Talk about commitment to a passion: film producer Craig McTurk spent more than two years to make his documentary The Last Artisan, about Haw Par Villa’s last surviving original craftsman, 84-year-old Teo Veoh Seng.
54-year-old McTurk, an American film lecturer at Ngee Ann Polytechnic who has been based in Singapore for 17 years, thought that it was important to document in detail the story of Teo.
Teo retired last year but still returns to Haw Par Villa regularly to pass his skills to two apprentices from China. The veteran artisan’s job for the last 70 years has been to maintain the park’s sculptures by painting and refurbishing them.
The Last Artisan will premiere at the Singapore International Film Festival on 5 December (tickets to the premiere are sold out but as of 16 November, one more screening has been added for 8 December). McTurk is currently exploring distributors for the film.
The 88-minute documentary puts the spotlight on Teo, who narrates his life and experience growing up in Haw Par Villa, and now passing on the baton of preserving the unique park to a younger generation.
Speaking to Yahoo Lifestyle Singapore, McTurk said it was ironic that Teo had to resort to teaching Chinese immigrants his skills after locals proved unwilling to take on the manual labour. At the same time, McTurk sees the situation as a metaphor of Singapore’s rapid development.
McTurk said he saw news articles in the media about Teo, but felt they were too short to capture such an important moment as Teo was retiring. So he decided to make a documentary about the master craftsman. He raised half of the film’s $150,000 budget through grants from the National Heritage Board and Ngee Ann Polytechnic, as well as a Kickstarter crowdfunding campaign. The remaining funds were financed by himself.
The Last Artisan is McTurk’s first feature film as a director. He previously worked for TV networks in the US including PBS, Animal Planet and National Geographic, and was a co-producer and cameraman for music documentary Satan and Adam (2018).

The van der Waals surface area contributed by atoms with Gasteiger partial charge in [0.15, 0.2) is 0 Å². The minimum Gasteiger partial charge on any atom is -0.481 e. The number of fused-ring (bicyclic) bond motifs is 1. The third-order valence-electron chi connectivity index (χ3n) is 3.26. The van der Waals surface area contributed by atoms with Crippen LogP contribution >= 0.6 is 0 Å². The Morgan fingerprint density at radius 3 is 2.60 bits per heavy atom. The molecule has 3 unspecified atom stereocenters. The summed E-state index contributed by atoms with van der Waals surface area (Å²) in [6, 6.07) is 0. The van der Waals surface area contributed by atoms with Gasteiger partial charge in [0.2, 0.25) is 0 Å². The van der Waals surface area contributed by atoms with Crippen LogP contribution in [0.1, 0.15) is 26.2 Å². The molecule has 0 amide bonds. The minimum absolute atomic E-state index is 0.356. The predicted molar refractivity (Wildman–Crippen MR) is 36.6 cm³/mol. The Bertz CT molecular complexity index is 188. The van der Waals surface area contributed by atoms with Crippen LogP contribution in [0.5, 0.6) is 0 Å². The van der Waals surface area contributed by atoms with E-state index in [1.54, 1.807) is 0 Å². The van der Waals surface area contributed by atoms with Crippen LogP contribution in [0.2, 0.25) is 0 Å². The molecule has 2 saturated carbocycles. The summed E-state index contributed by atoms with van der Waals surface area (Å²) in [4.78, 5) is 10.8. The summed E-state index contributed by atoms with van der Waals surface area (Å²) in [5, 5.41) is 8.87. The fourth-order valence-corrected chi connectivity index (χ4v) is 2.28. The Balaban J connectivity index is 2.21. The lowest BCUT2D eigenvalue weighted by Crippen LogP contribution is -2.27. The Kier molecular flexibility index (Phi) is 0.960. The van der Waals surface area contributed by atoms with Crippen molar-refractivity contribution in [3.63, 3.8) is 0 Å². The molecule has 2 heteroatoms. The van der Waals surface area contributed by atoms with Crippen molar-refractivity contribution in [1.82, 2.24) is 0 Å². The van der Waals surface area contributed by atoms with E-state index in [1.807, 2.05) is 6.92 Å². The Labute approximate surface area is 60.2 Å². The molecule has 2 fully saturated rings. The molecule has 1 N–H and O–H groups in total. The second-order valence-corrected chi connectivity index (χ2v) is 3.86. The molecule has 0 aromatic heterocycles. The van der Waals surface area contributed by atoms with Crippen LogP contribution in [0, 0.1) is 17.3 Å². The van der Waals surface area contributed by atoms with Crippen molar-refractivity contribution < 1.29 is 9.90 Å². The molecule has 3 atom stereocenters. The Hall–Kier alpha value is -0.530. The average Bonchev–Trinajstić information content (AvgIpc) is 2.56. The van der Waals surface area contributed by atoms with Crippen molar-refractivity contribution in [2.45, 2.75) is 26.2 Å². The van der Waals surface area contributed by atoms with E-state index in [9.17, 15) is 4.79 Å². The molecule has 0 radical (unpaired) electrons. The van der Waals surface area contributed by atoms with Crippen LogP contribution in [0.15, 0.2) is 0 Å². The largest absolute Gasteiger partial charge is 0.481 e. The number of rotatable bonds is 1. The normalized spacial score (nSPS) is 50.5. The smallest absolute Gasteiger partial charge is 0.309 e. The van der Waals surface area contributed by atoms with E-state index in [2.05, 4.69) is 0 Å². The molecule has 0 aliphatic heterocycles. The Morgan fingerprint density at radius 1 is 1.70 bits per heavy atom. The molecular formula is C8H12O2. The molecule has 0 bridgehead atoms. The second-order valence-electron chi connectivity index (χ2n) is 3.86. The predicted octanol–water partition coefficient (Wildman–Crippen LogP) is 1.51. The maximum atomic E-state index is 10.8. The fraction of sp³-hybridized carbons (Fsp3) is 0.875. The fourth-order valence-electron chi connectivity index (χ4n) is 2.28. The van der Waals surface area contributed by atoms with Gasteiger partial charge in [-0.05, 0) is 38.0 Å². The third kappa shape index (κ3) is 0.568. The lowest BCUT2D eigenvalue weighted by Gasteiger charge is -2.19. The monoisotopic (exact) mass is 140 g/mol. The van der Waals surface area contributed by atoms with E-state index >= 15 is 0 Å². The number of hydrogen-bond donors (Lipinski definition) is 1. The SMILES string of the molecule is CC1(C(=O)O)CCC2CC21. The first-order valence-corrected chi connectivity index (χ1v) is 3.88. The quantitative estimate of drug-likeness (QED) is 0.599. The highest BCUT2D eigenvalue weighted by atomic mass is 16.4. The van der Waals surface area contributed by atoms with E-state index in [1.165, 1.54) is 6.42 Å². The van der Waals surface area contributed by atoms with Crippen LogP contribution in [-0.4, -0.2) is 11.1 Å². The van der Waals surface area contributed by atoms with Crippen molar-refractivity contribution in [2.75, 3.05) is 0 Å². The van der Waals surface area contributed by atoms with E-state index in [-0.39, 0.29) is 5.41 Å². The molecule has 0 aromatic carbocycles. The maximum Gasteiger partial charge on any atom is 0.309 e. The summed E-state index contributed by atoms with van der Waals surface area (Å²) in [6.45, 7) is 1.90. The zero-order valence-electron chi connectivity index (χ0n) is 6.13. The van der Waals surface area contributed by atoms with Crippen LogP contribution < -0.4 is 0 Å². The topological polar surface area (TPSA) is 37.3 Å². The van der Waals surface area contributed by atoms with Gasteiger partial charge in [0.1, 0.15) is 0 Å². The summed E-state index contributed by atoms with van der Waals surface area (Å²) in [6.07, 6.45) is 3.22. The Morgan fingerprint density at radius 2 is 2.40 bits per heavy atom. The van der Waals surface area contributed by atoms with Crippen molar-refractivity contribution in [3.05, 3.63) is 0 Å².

McTurk sees Haw Par Villa as a charming oasis compared to “flashier” new attractions such as Gardens by the Bay. The theme park was built in 1937 by the two Burmese brothers who invented the herbal ointment Tiger Balm, Aw Boon Haw and Aw Boon Par.
The two philanthropists built Haw Par Villa as a way of preserving Chinese culture. The park contains over a thousand statues and dioramas depicting Chinese mythology and folklore. Many of these statues are rather bizarre and grotesque – they include gruesome punishments for sinners in the Ten Courts of Hell, as well as a woman breastfeeding her mother-in-law in a show of filial piety.
McTurk feels that as an expatriate who has put down roots in Singapore, he was well-positioned to document this slice of Singaporean heritage.
“A friend of mine told me that a local wouldn’t have made this film because they tend to take such things for granted,” he said. “Being both an outsider and insider, I could offer both perspectives in approaching the film.”
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